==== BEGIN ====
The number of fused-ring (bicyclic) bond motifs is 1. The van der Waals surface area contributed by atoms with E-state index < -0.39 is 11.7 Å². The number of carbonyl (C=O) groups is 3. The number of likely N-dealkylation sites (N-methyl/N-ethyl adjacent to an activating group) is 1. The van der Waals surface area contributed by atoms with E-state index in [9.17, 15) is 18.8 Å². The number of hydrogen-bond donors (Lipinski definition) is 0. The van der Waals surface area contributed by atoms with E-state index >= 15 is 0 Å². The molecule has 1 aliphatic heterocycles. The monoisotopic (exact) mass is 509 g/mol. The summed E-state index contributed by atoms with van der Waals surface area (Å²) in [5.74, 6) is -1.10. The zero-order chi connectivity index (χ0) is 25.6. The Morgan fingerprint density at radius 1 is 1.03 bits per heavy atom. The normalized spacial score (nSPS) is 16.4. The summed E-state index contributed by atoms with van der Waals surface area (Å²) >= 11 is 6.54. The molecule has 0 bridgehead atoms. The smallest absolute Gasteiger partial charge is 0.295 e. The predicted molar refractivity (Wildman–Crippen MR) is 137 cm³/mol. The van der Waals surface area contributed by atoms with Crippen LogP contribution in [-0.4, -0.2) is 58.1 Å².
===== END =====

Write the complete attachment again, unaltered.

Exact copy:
The number of fused-ring (bicyclic) bond motifs is 1. The van der Waals surface area contributed by atoms with E-state index < -0.39 is 11.7 Å². The number of carbonyl (C=O) groups is 3. The number of likely N-dealkylation sites (N-methyl/N-ethyl adjacent to an activating group) is 1. The van der Waals surface area contributed by atoms with E-state index in [9.17, 15) is 18.8 Å². The number of hydrogen-bond donors (Lipinski definition) is 0. The van der Waals surface area contributed by atoms with E-state index >= 15 is 0 Å². The molecule has 1 aliphatic heterocycles. The monoisotopic (exact) mass is 509 g/mol. The summed E-state index contributed by atoms with van der Waals surface area (Å²) in [5.74, 6) is -1.10. The zero-order chi connectivity index (χ0) is 25.6. The Morgan fingerprint density at radius 1 is 1.03 bits per heavy atom. The normalized spacial score (nSPS) is 16.4. The summed E-state index contributed by atoms with van der Waals surface area (Å²) >= 11 is 6.54. The molecule has 0 bridgehead atoms. The smallest absolute Gasteiger partial charge is 0.295 e. The predicted molar refractivity (Wildman–Crippen MR) is 137 cm³/mol. The van der Waals surface area contributed by atoms with Crippen LogP contribution in [-0.4, -0.2) is 58.1 Å².